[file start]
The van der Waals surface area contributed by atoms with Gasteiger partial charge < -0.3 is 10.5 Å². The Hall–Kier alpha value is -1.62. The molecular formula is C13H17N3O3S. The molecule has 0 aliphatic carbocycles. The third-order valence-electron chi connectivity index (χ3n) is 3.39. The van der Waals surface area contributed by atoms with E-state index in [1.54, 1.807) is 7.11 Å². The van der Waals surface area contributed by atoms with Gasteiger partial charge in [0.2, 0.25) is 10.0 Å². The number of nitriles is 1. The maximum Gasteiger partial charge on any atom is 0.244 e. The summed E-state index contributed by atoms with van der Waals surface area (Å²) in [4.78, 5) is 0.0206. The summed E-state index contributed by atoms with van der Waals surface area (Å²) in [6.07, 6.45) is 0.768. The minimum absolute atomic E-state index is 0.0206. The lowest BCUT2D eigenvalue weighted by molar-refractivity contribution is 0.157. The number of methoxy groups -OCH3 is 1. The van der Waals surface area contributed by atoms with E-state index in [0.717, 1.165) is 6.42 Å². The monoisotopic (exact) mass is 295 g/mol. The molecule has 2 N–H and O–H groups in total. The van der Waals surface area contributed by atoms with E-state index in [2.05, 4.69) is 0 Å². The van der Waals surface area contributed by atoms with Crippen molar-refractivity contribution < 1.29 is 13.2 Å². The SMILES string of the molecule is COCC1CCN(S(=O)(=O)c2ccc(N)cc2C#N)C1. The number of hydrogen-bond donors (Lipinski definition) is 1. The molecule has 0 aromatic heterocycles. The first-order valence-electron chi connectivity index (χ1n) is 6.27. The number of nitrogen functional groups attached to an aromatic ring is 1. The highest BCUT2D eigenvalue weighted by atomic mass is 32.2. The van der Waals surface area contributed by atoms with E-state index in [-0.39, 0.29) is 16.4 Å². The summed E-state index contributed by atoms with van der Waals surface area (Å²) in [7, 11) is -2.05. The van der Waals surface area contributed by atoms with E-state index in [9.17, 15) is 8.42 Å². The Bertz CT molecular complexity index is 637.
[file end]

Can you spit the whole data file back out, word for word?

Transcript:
The van der Waals surface area contributed by atoms with Gasteiger partial charge < -0.3 is 10.5 Å². The Hall–Kier alpha value is -1.62. The molecular formula is C13H17N3O3S. The molecule has 0 aliphatic carbocycles. The third-order valence-electron chi connectivity index (χ3n) is 3.39. The van der Waals surface area contributed by atoms with E-state index in [1.54, 1.807) is 7.11 Å². The van der Waals surface area contributed by atoms with Gasteiger partial charge in [0.2, 0.25) is 10.0 Å². The number of nitriles is 1. The maximum Gasteiger partial charge on any atom is 0.244 e. The summed E-state index contributed by atoms with van der Waals surface area (Å²) in [4.78, 5) is 0.0206. The summed E-state index contributed by atoms with van der Waals surface area (Å²) in [6.07, 6.45) is 0.768. The minimum absolute atomic E-state index is 0.0206. The lowest BCUT2D eigenvalue weighted by molar-refractivity contribution is 0.157. The number of methoxy groups -OCH3 is 1. The van der Waals surface area contributed by atoms with E-state index in [0.717, 1.165) is 6.42 Å². The monoisotopic (exact) mass is 295 g/mol. The molecule has 2 N–H and O–H groups in total. The van der Waals surface area contributed by atoms with E-state index in [2.05, 4.69) is 0 Å². The van der Waals surface area contributed by atoms with Crippen molar-refractivity contribution < 1.29 is 13.2 Å². The SMILES string of the molecule is COCC1CCN(S(=O)(=O)c2ccc(N)cc2C#N)C1. The number of hydrogen-bond donors (Lipinski definition) is 1. The molecule has 0 aromatic heterocycles. The first-order valence-electron chi connectivity index (χ1n) is 6.27. The number of nitrogen functional groups attached to an aromatic ring is 1. The highest BCUT2D eigenvalue weighted by atomic mass is 32.2. The van der Waals surface area contributed by atoms with E-state index in [-0.39, 0.29) is 16.4 Å². The summed E-state index contributed by atoms with van der Waals surface area (Å²) in [7, 11) is -2.05. The van der Waals surface area contributed by atoms with E-state index in [9.17, 15) is 8.42 Å². The Bertz CT molecular complexity index is 637.